Harper Lee, the author of the beloved To Kill a Mockingbird, has died, the local news site AL.com reported. Lee famously never published another book after that 1960 novel won the Pulitzer Prize—until last year, when, amid fierce debate, Go Set a Watchman, an earlier draft of the story told in Mockingbird, was released.
Lee was born in 1926 in Monroeville and moved to New York as a young woman. She wrote and rewrote the book that would become To Kill a Mockingbird under the eye of her editor Tay Hohoff at Lippincott & Co., reshaping the novel from a contemporary book about a young woman much like herself into a ruminative, gentle story of childhood in the South. The book became a classic, winning the Pulitzer and selling more than 40 million copies in the 56 years since its publication.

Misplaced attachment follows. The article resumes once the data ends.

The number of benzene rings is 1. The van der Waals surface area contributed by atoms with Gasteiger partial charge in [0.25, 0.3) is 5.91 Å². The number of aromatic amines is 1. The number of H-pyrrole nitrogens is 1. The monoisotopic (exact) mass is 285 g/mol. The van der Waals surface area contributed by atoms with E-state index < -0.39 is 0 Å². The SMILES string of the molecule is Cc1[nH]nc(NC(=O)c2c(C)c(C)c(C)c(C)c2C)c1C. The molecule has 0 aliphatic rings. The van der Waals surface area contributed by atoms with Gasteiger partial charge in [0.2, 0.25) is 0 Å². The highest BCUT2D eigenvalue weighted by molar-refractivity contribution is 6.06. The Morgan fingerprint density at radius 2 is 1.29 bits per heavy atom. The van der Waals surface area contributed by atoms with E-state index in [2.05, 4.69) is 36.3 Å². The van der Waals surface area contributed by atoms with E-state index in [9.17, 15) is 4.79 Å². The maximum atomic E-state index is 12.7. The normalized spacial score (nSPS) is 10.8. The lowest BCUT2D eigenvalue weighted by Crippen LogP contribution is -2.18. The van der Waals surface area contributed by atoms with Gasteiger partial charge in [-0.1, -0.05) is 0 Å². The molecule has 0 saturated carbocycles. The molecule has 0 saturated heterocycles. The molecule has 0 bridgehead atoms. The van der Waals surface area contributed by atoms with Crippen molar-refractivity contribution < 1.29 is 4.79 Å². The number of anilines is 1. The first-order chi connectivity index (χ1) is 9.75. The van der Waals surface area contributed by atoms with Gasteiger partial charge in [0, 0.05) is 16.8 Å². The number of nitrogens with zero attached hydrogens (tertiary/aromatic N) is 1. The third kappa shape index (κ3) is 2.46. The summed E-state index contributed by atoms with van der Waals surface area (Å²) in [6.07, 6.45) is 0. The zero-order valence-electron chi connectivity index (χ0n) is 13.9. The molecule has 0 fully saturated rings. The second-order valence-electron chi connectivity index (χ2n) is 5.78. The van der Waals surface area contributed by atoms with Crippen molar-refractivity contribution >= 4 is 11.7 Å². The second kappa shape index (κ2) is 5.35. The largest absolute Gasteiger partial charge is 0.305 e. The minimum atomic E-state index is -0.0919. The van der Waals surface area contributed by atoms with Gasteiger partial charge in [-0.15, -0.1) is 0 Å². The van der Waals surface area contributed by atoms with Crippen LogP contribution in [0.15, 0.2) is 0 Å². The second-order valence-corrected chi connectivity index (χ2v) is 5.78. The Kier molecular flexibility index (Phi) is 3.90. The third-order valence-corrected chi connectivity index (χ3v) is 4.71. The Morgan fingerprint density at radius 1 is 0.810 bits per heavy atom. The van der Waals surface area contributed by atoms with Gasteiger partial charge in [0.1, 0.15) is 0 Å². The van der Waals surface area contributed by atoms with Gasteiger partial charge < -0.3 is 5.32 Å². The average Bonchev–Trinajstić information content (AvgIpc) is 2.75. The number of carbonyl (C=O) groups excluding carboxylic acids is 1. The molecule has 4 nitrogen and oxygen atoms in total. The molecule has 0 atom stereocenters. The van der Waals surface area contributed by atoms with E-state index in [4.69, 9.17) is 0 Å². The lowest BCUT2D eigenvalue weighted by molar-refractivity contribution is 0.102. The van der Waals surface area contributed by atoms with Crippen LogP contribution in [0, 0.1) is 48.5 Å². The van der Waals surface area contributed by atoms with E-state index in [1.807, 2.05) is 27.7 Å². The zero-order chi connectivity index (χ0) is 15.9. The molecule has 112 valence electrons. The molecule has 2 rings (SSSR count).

In 2015, HarperCollins announced that it was publishing a newly discovered novel by Lee, Go Set a Watchman. Many observers and fans feared that the book was being published against the wishes of Lee, who chose for most of the half-century following Mockingbird to live a quiet life without publication in her hometown. Others leapt at the opportunity to read a new novel featuring characters they’d loved since childhood, and—despite the surprise of once-noble Atticus Finch espousing racist views—the novel became an immediate best-seller this past summer, selling 1.6 million copies in 2015.